“Powerful…a vision of two women…fighting to dis­cover the small spaces where their ideas of wom­an­hood might still be mutu­ally intel­li­gi­ble. “ –Veron­ica Espos­ito, Lithub 


“Orange embarked on this fiercely intel­li­gent memoir–which dou­bles as a cri­tique of fem­i­nism and mater­nal failure–to try to come to terms with her mother’s deci­sions and their decades-long estrange­ment.” The Globe and Mail 


“The pris­matic effect of Orange’s mul­ti­di­men­sional approach is bril­liant, illu­mi­na­tive, and mov­ing.” Kirkus (starred review)


“In a weave of mem­oir, his­tory, and reflec­tion, Orange judi­ciously con­sid­ers the lives of her mother and her mother’s mother within the larger con­text of women’s ongo­ing bat­tles for equal­ity and lib­er­a­tion … In gleam­ing prose of ten­sile strength, Orange con­sid­ers the painful para­doxes of women’s lives and mother-daughter rela­tion­ships, draw­ing on the writ­ings of Simone de Beau­voir, Susan Son­tag, and Adri­enne Rich, while track­ing her seem­ingly indomitable mother’s long-brewing lung dis­ease and her ulti­mate bat­tle between mind and body.” Book­list


In Pure Flame, Michelle Orange geniusly rewrites and rein­vig­o­rates what Adri­enne Rich called “the great unwrit­ten story.” In doing so, she recasts the notion of mater­nal legacy and fills it with pointed mys­tery and informed sin­cer­ity. Pure Flame is a tuto­r­ial in bend­ing cre­ative non­fic­tion.  –Kiese Lay­mon, author of Heavy: An Amer­i­can Memoir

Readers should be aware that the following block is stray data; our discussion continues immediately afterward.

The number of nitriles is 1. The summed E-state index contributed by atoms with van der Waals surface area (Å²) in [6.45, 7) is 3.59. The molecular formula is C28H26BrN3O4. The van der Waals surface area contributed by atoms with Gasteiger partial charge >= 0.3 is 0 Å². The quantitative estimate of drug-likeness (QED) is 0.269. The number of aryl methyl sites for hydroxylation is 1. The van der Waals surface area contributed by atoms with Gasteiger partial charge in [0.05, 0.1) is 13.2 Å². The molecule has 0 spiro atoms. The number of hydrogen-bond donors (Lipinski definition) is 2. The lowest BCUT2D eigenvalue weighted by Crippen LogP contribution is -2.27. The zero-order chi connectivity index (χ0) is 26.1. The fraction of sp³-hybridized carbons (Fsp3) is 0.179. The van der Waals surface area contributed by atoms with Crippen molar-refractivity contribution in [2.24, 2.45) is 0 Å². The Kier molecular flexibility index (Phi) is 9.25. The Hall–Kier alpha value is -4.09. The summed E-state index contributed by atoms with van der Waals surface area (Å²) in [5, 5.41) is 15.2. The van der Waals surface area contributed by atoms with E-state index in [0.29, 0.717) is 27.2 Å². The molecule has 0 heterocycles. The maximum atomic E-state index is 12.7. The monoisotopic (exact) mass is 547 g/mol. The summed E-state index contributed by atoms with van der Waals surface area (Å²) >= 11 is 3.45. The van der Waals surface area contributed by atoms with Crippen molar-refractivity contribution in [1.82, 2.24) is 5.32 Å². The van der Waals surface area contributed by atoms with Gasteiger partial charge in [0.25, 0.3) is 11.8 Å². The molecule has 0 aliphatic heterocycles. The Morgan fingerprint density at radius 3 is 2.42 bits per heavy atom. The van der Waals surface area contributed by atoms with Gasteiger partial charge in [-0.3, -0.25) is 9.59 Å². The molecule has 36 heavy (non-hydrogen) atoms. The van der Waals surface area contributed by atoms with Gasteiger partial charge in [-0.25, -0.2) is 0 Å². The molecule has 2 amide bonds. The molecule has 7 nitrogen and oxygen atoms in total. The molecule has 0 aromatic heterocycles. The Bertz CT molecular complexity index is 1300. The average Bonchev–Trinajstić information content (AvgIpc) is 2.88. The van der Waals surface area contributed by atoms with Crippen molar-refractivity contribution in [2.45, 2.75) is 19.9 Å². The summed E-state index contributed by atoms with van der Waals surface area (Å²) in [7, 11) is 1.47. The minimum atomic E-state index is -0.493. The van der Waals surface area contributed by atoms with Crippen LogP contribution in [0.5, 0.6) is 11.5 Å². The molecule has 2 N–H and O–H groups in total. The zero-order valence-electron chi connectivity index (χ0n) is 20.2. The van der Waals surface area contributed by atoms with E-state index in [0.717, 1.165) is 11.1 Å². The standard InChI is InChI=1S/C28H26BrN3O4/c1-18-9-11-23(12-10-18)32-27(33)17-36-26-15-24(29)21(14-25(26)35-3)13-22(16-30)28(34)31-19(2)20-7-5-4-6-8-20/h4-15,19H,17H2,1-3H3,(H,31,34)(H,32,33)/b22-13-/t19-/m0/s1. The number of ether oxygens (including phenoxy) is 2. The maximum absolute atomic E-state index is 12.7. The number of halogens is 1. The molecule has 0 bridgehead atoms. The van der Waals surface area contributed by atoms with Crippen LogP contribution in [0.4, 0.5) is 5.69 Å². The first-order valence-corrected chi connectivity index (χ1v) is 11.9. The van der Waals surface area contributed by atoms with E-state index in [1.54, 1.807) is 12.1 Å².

The best book I’ve read this year, Pure Flame is both a plea­sure to read and a work of high seri­ous­ness. A med­i­ta­tion on moth­ers and daugh­ters and an unspar­ing, styl­ishly writ­ten, and pro­foundly lov­ing explo­ration of her own rela­tion­ship with her mother, the book is as orig­i­nal as it is pow­er­ful. To be with Orange as she reck­ons with each stage of her mother’s life and with her own shift­ing assess­ments is to expe­ri­ence a joy that is at once intel­lec­tual and moral: this is a book that expands and breaks your heart, not with sen­ti­men­tal­ity but with its intel­li­gence and com­pas­sion. –Adelle Wald­man, author of The Love Affairs of Nathaniel P.


There’s an irre­sistible ques­tion at the cen­ter of this book: In her attempt to avoid becom­ing her mother, did Michelle Orange lose her­self, and her mother too? The book changes as it goes around cor­ners: a mys­tery novel, an inquiry, a call-and-response poem–Pure Flame is a provoca­tive, med­i­ta­tive, funny, fem­i­nist adven­ture about two women try­ing to tell each other the sto­ries that mat­ter while there’s still time.” –Alexan­der Chee, How to Write an Auto­bi­o­graph­i­cal Novel


Open­ing Pure Flame is like step­ping into a cathe­dral. Michelle Orange makes elab­o­rate leaps of asso­ci­a­tion and ele­gant sen­tences seem effort­less to con­struct, but only a writer as skilled as Orange can make a reader feel like a col­lab­o­ra­tor, rather than a mere wit­ness to the artistry. Pure Flame is as lyri­cal and idea-driven as it is propul­sive and mov­ing. I already can’t wait to reread it. –Jean­nie Vanasco, author of Things We Didn’t Talk About When I Was a Girl


Avail­able in the U.Sand Canada




This Is Running For Your Life


Praise for This Is Run­ning for Your Life

New Yorker Best Book of 2013

National Post Best Book of 2013

Fla­vor­wire Best Non­fic­tion Book of 2013

Large­hearted Boy Best Non­fic­tion Book of 2013

Publisher’s Weekly Top 10 Pick, Spring 2013


With its stew of high and low cul­tural ref­er­ences and extremely con­fi­dent voice, Orange’s essay col­lec­tion This is Run­ning for your Life dis­plays a crack­ling brain choos­ing to turn its atten­tion to an array of top­ics and ideas.”   Meg Wolitzer, NPR.org